- Unfortunately, anecdotal data suggests many people never see a psychologist and, therefore, don’t receive the ongoing care that would help them to live well with bipolar disorder.
- With the right assistance, the condition can be managed - a major longitudinal study found that approximately 50% of patients did not suffer significant ongoing difficulties with their symptoms. Contemporary researchers are confident that this proportion will grow as treatments advance.
- New frameworks for examining bipolar disorder that focus on patient empowerment and collaboration among health professionals, researchers, families and consumers are also having positive effects
Diagnosis[edit | edit source]
There are no diagnostic tests, imaging studies or lab values that are able to accurately diagnose bipolar disorder. The correct diagnosis of bipolar affective disorder is facilitated, to a large degree, by a general clinical psychiatric assessment with the patient and their relatives, to recognize the longitudinal course of the disorder.
Physical Therapy Management[edit | edit source]
Patients with bipolar disorder are primarily treated by physicians, who prescribe medications, and psychologists. Both of these types of treatment methods are outside of the physical therapist's scope of practice. So ideally there is not much physical therapy management that goes into treating these patients. However, physical therapists may assist these patients with the various complications of the disorder. Since these patients are at a higher risk of suffering from obesity, diabetes mellitus, heart disease and stroke, physical therapists may play a significant role in helping these patients manage these conditions. Physical therapists can provide these patients with education and various exercise programs to assist them in achieving optimum quality of life.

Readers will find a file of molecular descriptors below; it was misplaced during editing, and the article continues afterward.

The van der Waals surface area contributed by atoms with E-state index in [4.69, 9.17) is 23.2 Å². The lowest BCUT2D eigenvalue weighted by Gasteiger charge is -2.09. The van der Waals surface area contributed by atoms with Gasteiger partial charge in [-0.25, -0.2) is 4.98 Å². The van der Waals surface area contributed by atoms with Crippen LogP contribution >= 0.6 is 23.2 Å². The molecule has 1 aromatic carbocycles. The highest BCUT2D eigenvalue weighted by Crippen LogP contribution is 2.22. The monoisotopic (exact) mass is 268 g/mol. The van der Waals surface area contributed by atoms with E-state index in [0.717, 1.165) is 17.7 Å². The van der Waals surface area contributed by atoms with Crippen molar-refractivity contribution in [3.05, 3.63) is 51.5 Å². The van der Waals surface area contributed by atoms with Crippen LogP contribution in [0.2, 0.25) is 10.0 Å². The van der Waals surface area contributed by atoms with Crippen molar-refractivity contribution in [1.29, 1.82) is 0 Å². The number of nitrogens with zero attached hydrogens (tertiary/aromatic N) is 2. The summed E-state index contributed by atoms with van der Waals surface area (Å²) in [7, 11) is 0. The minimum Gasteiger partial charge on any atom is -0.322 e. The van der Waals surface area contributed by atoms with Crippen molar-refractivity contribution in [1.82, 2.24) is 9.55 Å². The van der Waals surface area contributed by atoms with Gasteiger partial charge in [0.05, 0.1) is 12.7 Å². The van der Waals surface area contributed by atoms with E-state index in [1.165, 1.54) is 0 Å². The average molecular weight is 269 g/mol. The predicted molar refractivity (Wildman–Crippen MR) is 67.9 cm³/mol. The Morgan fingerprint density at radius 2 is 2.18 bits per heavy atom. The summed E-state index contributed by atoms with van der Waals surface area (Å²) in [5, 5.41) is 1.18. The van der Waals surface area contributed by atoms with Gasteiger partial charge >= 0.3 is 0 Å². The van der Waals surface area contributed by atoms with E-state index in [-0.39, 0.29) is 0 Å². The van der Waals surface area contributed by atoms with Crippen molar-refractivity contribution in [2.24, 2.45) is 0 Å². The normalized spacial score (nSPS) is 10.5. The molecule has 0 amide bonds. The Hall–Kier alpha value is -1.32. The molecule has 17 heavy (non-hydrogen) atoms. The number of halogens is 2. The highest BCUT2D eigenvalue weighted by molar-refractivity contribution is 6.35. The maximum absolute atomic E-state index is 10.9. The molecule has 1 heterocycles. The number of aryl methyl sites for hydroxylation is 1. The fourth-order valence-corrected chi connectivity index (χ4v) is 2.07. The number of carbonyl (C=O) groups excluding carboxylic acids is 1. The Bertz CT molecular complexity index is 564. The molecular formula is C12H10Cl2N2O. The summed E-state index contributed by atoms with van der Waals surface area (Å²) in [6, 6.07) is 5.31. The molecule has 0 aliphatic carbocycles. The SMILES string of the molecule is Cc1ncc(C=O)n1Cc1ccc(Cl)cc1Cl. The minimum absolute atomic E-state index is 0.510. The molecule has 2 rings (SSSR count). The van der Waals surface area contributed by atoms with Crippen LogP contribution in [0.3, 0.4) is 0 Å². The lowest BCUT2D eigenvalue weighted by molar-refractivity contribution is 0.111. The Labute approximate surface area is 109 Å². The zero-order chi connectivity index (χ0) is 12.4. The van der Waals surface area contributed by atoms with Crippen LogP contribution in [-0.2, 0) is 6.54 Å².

Differential Diagnosis[edit | edit source]
Bipolar disorder may present with similar symptoms of other disorders such as:
References[edit | edit source]
- The Conversation Explainer: what is bipolar disorder? Available:https://theconversation.com/explainer-what-is-bipolar-disorder-7502 (accessed 4.9.2021)
- Depression and Bipolar Support Alliance. Bipolar disorder statistics. http://www.dbsalliance.org/site/PageServer?pagename=about_statistics_bipolar (accessed 17 March 2011).
- Bipolar-Lives. Bipolar disorder statistics. http://www.bipolar-lives.com/bipolar-disorder-statistics.html (accessed 17 March 2011).
- Jain A, Mitra P. Bipolar affective disorder. StatPearls [Internet]. 2021 May 18.Available:https://www.ncbi.nlm.nih.gov/books/NBK558998/ (accessed 4.9.2021)
- Sagman D, Tohen M. Comorbidity in bipolar disorder the complexity of diagnosis and treatment. Psychiatric times 2009;26:4. http://www.psychiatrictimes.com/bipolar-disorder/content/article/10168/1391541?pageNumber=3 (accessed 17 March 2011).
- Bipolar Disorder Today. Bipolar disorder. http://www.mental-health-today.com/bp/bi1.htm (accessed 5 April 2011).